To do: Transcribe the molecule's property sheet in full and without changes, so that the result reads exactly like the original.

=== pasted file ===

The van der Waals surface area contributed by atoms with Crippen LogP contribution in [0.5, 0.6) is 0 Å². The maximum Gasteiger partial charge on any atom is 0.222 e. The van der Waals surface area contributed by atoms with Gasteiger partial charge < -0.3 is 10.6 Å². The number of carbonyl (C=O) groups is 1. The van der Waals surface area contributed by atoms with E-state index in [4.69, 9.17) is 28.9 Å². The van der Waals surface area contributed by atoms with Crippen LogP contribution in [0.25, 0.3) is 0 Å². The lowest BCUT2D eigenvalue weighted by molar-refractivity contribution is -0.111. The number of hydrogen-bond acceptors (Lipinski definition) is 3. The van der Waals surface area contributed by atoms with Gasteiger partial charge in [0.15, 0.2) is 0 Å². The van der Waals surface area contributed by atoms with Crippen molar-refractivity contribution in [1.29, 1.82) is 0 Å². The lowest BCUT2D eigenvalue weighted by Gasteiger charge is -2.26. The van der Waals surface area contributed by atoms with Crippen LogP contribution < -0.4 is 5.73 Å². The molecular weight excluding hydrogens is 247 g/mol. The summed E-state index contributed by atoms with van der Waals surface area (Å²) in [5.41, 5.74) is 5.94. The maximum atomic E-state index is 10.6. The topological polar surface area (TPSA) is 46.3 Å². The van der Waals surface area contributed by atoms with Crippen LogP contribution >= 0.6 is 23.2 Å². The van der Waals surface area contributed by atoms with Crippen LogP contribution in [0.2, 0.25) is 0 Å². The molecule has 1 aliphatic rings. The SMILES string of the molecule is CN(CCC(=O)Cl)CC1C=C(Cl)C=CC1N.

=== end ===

The van der Waals surface area contributed by atoms with Crippen LogP contribution in [0.5, 0.6) is 0 Å². The maximum Gasteiger partial charge on any atom is 0.222 e. The van der Waals surface area contributed by atoms with Gasteiger partial charge < -0.3 is 10.6 Å². The number of carbonyl (C=O) groups is 1. The van der Waals surface area contributed by atoms with E-state index in [4.69, 9.17) is 28.9 Å². The van der Waals surface area contributed by atoms with Crippen LogP contribution in [0.25, 0.3) is 0 Å². The lowest BCUT2D eigenvalue weighted by molar-refractivity contribution is -0.111. The number of hydrogen-bond acceptors (Lipinski definition) is 3. The van der Waals surface area contributed by atoms with Gasteiger partial charge in [0.15, 0.2) is 0 Å². The van der Waals surface area contributed by atoms with Crippen molar-refractivity contribution in [1.29, 1.82) is 0 Å². The lowest BCUT2D eigenvalue weighted by Gasteiger charge is -2.26. The van der Waals surface area contributed by atoms with Crippen LogP contribution < -0.4 is 5.73 Å². The molecular weight excluding hydrogens is 247 g/mol. The summed E-state index contributed by atoms with van der Waals surface area (Å²) in [5.41, 5.74) is 5.94. The maximum atomic E-state index is 10.6. The topological polar surface area (TPSA) is 46.3 Å². The van der Waals surface area contributed by atoms with Crippen LogP contribution >= 0.6 is 23.2 Å². The van der Waals surface area contributed by atoms with Crippen LogP contribution in [0.2, 0.25) is 0 Å². The molecule has 1 aliphatic rings. The SMILES string of the molecule is CN(CCC(=O)Cl)CC1C=C(Cl)C=CC1N.